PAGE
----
"...An ex post facto law (from the Latin for "from after the action") or retroactive law, is a law that retroactively changes the legal consequences (or status) of actions committed or relationships that existed prior to the enactment of the law.
...Ex post facto laws are expressly forbidden by the United States Constitution
...Universal Declaration of Human Rights and related treaties
Article 11, paragraph 2 of the Universal Declaration of Human Rights provides that no person be held guilty of any criminal law that did not exist at the time of offence
....African Charter on Human and Peoples' Rights
Article 2, paragraph 7 of the African Charter on Human and Peoples' Rights provides in part that "[n]o one may be condemned for an act or omission which did not constitute a legally punishable offense at the time it was committed.
...American Declaration of the Rights and Duties of Man
Article 25 of the American Declaration of the Rights and Duties of Man provides in part that "[n]o person may be deprived of his liberty except in the cases and according to the procedures established by pre-existing law."

Allen L. Lee said...

In addition, article I, section 10 prohibits the states from engaging in numerous activities, including coining money, passing ex post facto laws ..."

"...Because tribal governments are products of the inherent sovereign rights of Native people, and not a result of federal statute, tribal governments are free to apply traditional law when it does not conflict with federal law. Moreover, thanks in a large part to U.S. Supreme Court decisions, tribal jurisdiction and tribal law have been held to be applicable in cases involving non-Indians. Thus, for these reasons, one concludes that indeed, tribal custom is law in America...."

"In U.S. Constitutional Law, the definition of what is ex post facto is more limited. The first definition of what exactly constitutes an ex post facto law is found in Calder v Bull (3 US 386 [1798]), in the opinion of Justice Chase:

1st. Every law that makes an action done before the passing of the law, and which was innocent when done, criminal; and punishes such action. 2d. Every law that aggravates a crime, or makes it greater than it was, when committed. 3d. Every law that changes the punishment, and inflicts a greater punishment, than the law annexed to the crime, when committed. 4th. Every law that alters the legal rules of evidence, and receives less, or different, testimony, than the law required at the time of the commission of the offense, in order to convict the offender..."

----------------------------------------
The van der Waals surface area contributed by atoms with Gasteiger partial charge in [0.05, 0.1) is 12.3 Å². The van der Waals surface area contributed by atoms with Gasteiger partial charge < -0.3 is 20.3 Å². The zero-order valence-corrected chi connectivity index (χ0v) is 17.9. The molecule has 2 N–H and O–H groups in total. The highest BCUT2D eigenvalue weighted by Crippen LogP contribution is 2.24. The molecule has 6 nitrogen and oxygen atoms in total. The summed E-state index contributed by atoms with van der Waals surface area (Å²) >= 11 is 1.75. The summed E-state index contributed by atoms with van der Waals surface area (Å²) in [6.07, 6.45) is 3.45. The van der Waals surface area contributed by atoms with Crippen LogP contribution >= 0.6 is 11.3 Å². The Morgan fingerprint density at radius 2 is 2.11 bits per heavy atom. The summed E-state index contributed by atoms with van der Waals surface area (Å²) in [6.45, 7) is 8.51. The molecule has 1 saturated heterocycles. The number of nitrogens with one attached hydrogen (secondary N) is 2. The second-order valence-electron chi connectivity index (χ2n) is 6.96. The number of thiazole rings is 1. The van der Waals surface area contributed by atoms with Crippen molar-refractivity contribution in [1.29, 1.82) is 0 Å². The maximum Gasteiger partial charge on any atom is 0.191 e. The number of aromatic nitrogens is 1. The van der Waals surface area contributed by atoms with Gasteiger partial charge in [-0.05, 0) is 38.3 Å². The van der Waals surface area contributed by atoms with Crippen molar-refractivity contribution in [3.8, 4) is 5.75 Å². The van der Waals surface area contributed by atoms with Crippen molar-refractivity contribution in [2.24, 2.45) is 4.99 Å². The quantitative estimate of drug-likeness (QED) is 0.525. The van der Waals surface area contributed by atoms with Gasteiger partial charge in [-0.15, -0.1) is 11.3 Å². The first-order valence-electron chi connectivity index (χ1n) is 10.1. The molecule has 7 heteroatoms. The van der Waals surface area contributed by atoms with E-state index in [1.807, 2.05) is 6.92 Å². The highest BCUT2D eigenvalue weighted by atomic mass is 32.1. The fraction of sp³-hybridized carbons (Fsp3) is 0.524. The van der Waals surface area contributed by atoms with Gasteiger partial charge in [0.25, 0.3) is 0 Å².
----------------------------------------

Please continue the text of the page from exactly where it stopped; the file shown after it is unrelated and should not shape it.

Anonymous said...

The record of decision in the Hunter case states because a common ancestor put his grandparents were from the San Luis Rey tribe in 1928; this somehow disqualified their membership at Pechanga.

The enrollment committee chose not to go with the findings of their own hired Anthropologist, and many certified, notarized depositions and statements of current Pechanga elders and elders who were alive in the 1800's when the Temecula Indians were evicted from Temecula, who affirmed Paulina Hunter as a Pechanga Indian.

Paulina Hunter lived in the Temecula village (Pauba Ranch) prior to the 1875 eviction.
Paulina Hunter was allotted 20 acres as head of household when Pechanga reservation was established 1882.
53 descendants of Paulina Hunter formally enrolled at Pechanga in 1978 under the Pechanga constitution and bylaws of the Pechanga Band.
Indian Gaming Regulatory Act passed by congress in 1988, the same year the Pechanga band adopted the disenrollment procedures.
In 2006 the enrollment committee disenrolled 90 adult Members that descend from Paulina Hunter.
Record of decision said that San Luis Rey Indians are a separate band of Indians not Pechanga Indian.

Anonymous said...

How do we not qualify for membership, when we proved unbroken lineal descent from an original Temecula/Pechanga person from the 1800’s? 1978 Constitution and Bylaws of the Temecula Band of Luiseño Mission Indians (Pechanga) clearly list the criteria for Membership.

Allen L. Lee said...

Summation on my point; Even if a tribal/constitutional contradiction is accepted as a right of self government of pre-existing indigenous sovereigns, the U.S. can not maintain federal jurisdiction over tribes in any manner of law while contradicting it's own constitution. They can not endorse a set of laws contrary to it's own constitution while maintaining federal jurisdiction over those laws. If they choose not to interfere, they should remove federal jurisdiction.

'aamokat said...

Anonymous of May 6, 2010 5:34 PM said:

"Pechanga removed the non-members in accord with a written disenrollment procedure that contained a simple due process."

We have asked you many times how that supposed due process was carried out when close relatives of people who submitted statements against our membership were allowed to rule on our case both on the enrollment committee and on the tribal council, a violation of Article V of the Band's constitution and bylaws against malice or predjudice of individual tribal members.

And also how did we get due process when we were not told specfically why we were being disenrolled until after we were kicked out in 2006, a violation of the disenrollment procedures, which by the way were no longer a part of tribal law after the tribe outlawed disenrollment in 2005?